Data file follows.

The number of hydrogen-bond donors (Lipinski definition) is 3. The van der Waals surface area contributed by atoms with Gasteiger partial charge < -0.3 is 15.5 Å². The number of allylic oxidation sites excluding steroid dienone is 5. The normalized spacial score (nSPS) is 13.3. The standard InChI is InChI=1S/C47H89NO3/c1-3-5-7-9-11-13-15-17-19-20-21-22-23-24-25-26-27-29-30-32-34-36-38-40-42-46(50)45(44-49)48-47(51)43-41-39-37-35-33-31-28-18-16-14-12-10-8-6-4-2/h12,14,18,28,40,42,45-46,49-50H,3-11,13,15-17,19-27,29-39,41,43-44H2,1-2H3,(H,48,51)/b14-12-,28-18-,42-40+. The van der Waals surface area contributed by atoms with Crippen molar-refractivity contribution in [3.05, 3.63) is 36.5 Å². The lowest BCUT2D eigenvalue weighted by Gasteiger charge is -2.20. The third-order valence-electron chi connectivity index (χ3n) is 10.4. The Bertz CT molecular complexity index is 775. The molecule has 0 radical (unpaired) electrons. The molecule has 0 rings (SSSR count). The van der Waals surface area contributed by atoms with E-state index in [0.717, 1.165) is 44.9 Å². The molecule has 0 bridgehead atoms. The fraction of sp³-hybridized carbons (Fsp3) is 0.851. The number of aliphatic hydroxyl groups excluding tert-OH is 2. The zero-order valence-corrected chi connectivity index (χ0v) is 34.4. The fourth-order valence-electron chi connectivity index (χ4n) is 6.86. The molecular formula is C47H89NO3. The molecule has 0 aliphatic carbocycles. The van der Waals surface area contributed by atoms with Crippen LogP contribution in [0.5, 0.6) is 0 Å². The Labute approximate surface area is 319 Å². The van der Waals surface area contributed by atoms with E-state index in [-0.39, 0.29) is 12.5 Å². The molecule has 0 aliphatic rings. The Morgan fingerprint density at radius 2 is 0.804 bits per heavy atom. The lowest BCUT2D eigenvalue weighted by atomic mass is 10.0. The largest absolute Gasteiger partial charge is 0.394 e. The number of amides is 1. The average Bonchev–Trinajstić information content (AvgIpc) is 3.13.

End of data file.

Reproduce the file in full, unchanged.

The number of hydrogen-bond donors (Lipinski definition) is 3. The van der Waals surface area contributed by atoms with Gasteiger partial charge < -0.3 is 15.5 Å². The number of allylic oxidation sites excluding steroid dienone is 5. The normalized spacial score (nSPS) is 13.3. The standard InChI is InChI=1S/C47H89NO3/c1-3-5-7-9-11-13-15-17-19-20-21-22-23-24-25-26-27-29-30-32-34-36-38-40-42-46(50)45(44-49)48-47(51)43-41-39-37-35-33-31-28-18-16-14-12-10-8-6-4-2/h12,14,18,28,40,42,45-46,49-50H,3-11,13,15-17,19-27,29-39,41,43-44H2,1-2H3,(H,48,51)/b14-12-,28-18-,42-40+. The van der Waals surface area contributed by atoms with Crippen molar-refractivity contribution in [3.05, 3.63) is 36.5 Å². The lowest BCUT2D eigenvalue weighted by Gasteiger charge is -2.20. The third-order valence-electron chi connectivity index (χ3n) is 10.4. The Bertz CT molecular complexity index is 775. The molecule has 0 radical (unpaired) electrons. The molecule has 0 rings (SSSR count). The van der Waals surface area contributed by atoms with E-state index in [0.717, 1.165) is 44.9 Å². The molecule has 0 bridgehead atoms. The fraction of sp³-hybridized carbons (Fsp3) is 0.851. The number of aliphatic hydroxyl groups excluding tert-OH is 2. The zero-order valence-corrected chi connectivity index (χ0v) is 34.4. The fourth-order valence-electron chi connectivity index (χ4n) is 6.86. The molecular formula is C47H89NO3. The molecule has 0 aliphatic carbocycles. The van der Waals surface area contributed by atoms with Crippen LogP contribution in [0.5, 0.6) is 0 Å². The Labute approximate surface area is 319 Å². The van der Waals surface area contributed by atoms with E-state index in [-0.39, 0.29) is 12.5 Å². The molecule has 0 aliphatic rings. The Morgan fingerprint density at radius 2 is 0.804 bits per heavy atom. The lowest BCUT2D eigenvalue weighted by atomic mass is 10.0. The largest absolute Gasteiger partial charge is 0.394 e. The number of amides is 1. The average Bonchev–Trinajstić information content (AvgIpc) is 3.13.